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Original Article
Public awareness of cardiovascular disease prevention in Korea
Eunji Kim1orcid, Chan-Hee Jung2orcid, Eun-Jung Rhee3orcid, Junghyun Noh4orcid, Jae Hyuk Lee5orcid, Hun-Jun Park6orcid, Sungha Park7orcid, Sang-Hyun Ihm8orcid, Won-Young Lee3orcid, Hyeon Chang Kim1,9orcid
Cardiovascular Prevention and Pharmacotherapy 2022;4(4):149-157.
DOI: https://doi.org/10.36011/cpp.2022.4.e20
Published online: October 26, 2022

1Department of Preventive Medicine, Yonsei University College of Medicine, Seoul, Korea

2Division of Endocrinology and Metabolism, Department of Internal Medicine, Soonchunhyang University College of Medicine, Asan, Korea

3Division of Endocrinology and Metabolism, Department of Internal Medicine, Kangbuk Samsung Hospital, Sungkyunkwan University School of Medicine, Seoul, Korea

4Department of Internal Medicine, Inje University Ilsan Paik Hospital, Goyang, Korea

5Division of Endocrinology, Department of Internal Medicine, Myongji Hospital, Hanyang University College of Medicine, Goyang, Korea

6Division of Cardiology, Department of Internal Medicine, Seoul St. Mary's Hospital, College of Medicine, The Catholic University of Korea, Seoul, Korea

7Division of Cardiology, Department of Internal Medicine, Severance Hospital, Yonsei University College of Medicine, Seoul, Korea

8Division of Cardiology, Department of Internal Medicine, College of Medicine, The Catholic University of Korea, Seoul, Korea

9Institute for Innovation in Digital Healthcare, Yonsei University, Seoul, Korea

Won-Young Lee, MD Division of Endocrinology and Metabolism, Department of Internal Medicine, Kangbuk Samsung Hospital, Sungkyunkwan University School of Medicine, 29 Saemunan-ro, Jongno-gu, Seoul 03181, Korea. E-mail: wonyoung2.lee@samsung.com
Correspondence to Hyeon Chang Kim, MD Department of Preventive Medicine, Yonsei University College of Medicine, 50-1 Yonsei-ro, Seodaemun-gu, Seoul 03722, Korea. E-mail: hckim@yuhs.ac
• Received: August 31, 2022   • Revised: October 19, 2022   • Accepted: October 20, 2022

Copyright © 2022 Korean Society of Cardiovascular Disease Prevention; Korean Society of Cardiovascular Pharmacotherapy.

This is an open-access article distributed under the terms of the Creative Commons Attribution Non-Commercial License (http://creativecommons.org/licenses/by-nc/4.0/) which permits unrestricted non-commercial use, distribution, and reproduction in any medium, provided the original work is properly cited.

  • Background
    The burden of cardiovascular disease (CVD) is significant in Korea. Ultimately, public knowledge and awareness of CVD risk factors and prevention are essential to reduce its burden. Hence, this study aimed to examine the level of public awareness of CVD risk factors and prevention in Korea in 2022.
  • Methods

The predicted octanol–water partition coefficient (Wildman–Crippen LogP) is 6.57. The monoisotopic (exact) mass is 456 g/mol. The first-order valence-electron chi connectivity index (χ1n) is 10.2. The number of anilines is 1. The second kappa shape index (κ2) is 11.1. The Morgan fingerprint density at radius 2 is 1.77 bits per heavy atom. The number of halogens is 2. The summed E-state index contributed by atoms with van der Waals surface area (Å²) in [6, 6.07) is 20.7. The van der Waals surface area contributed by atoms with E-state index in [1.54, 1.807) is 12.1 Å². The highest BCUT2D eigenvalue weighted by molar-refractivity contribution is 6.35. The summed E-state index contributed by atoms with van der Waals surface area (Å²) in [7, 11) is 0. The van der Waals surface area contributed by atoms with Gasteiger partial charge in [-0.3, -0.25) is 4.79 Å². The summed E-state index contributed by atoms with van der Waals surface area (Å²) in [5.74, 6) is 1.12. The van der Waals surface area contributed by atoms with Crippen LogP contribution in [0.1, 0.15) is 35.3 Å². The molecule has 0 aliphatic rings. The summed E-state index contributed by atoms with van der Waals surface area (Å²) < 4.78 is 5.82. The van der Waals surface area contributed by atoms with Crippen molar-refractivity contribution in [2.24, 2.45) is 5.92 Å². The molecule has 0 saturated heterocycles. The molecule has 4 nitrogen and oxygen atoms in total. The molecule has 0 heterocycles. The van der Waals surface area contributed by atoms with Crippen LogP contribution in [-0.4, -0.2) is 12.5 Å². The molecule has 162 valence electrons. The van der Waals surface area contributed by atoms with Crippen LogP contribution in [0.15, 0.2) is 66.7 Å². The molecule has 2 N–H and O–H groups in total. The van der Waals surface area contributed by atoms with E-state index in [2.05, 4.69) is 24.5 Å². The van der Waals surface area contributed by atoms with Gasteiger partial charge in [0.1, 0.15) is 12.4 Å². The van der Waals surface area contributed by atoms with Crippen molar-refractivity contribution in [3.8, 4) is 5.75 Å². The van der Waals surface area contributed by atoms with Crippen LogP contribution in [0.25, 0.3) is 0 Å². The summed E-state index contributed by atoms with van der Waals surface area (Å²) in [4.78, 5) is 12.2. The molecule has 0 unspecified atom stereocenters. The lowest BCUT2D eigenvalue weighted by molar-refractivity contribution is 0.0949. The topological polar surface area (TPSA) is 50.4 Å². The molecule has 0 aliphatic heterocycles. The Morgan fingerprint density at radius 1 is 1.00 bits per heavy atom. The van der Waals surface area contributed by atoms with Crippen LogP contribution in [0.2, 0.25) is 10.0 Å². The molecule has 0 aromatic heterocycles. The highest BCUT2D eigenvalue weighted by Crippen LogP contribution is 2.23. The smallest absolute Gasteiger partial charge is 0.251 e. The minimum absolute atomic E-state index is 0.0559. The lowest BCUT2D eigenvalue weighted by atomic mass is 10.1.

We used data from the Cardiovascular Disease Prevention Awareness Survey conducted by the Korean Society of Cardiovascular Disease Prevention in June 2022. Using a structured web-based questionnaire, 2,000 individuals aged 20 years or more were surveyed on computers or mobile devices. Information on sociodemographic characteristics, the presence of cardiometabolic disease, CVD concerns and self-assessed likelihood, and awareness of CVD prevention were analyzed.
  • Results
    Cancer (44.3%) was the most feared disease, followed by CVD (19.5%). Nevertheless, most respondents stated that they were likely to develop CVD in their lifetime (67.4%). Only 9.2% of respondents were aware of the details of recommendations to prevent CVD, and this level of knowledge was also low among respondents with cardiometabolic diseases (10.7%). Not smoking, being physically active, eating a healthy diet, and reducing alcohol consumption were deemed easy to implement. On the contrary, reducing stress, being physically active, and eating a healthy diet were considered the most difficult recommendations to practice.
  • Conclusions
    Public awareness of CVD risk factors and prevention appeared to be insufficient in Korea. Our research suggests that simple but practical recommendations should be conveyed and promoted to raise public awareness, which is currently inadequate.
Cardiovascular disease (CVD) is the leading cause of death and disability worldwide [1]. In previous decades, considerable global efforts have achieved substantial progress in reducing CVD mortality rates [2]. However, population aging has canceled out these improvements; the absolute number of CVD cases doubled from 271 million in 1990 to 523 million in 2019, while that of deaths increased from 12.1 million to 18.6 million [2,3]. Korea has also been challenged by mortality and morbidity from CVD. Specifically, stroke and ischemic heart diseases account for the highest number of deaths following cancer in Korea [4].
According to the World Health Organization, more than 75% of CVD development can be prevented by reducing risk factors [5,6]. Numerous institutes, organizations, and governments have distributed guidelines and recommendations for health professionals, clinical practitioners, and the public; examples include the European Society of Cardiology Guideline, the American College of Cardiology and American Heart Association Guideline, and simplified recommendations such as Life’s Simple 7 [710]. Likewise, the health sector of the Korean government has been concerned about increasing rates of CVD and promoted recommendations to prevent CVD [11]. The goals of these recommendations, however, appear to be only partly accomplished. Previous studies illustrated that unmodified but prevalent risk factors—in particular, physical activity and obesity—increased the occurrence of CVD in Korea along with rapid population aging [5,6]. For the successful implementation of risk modification, individuals need to be well-acquainted with the possible risks of CVD determinants and how to mitigate them [12,13]. However, studies or surveys on the public awareness of CVD in Korea have been rather insufficient compared to those on cancer, the awareness of which is monitored biannually by the National Cancer Center Prevention Awareness Survey.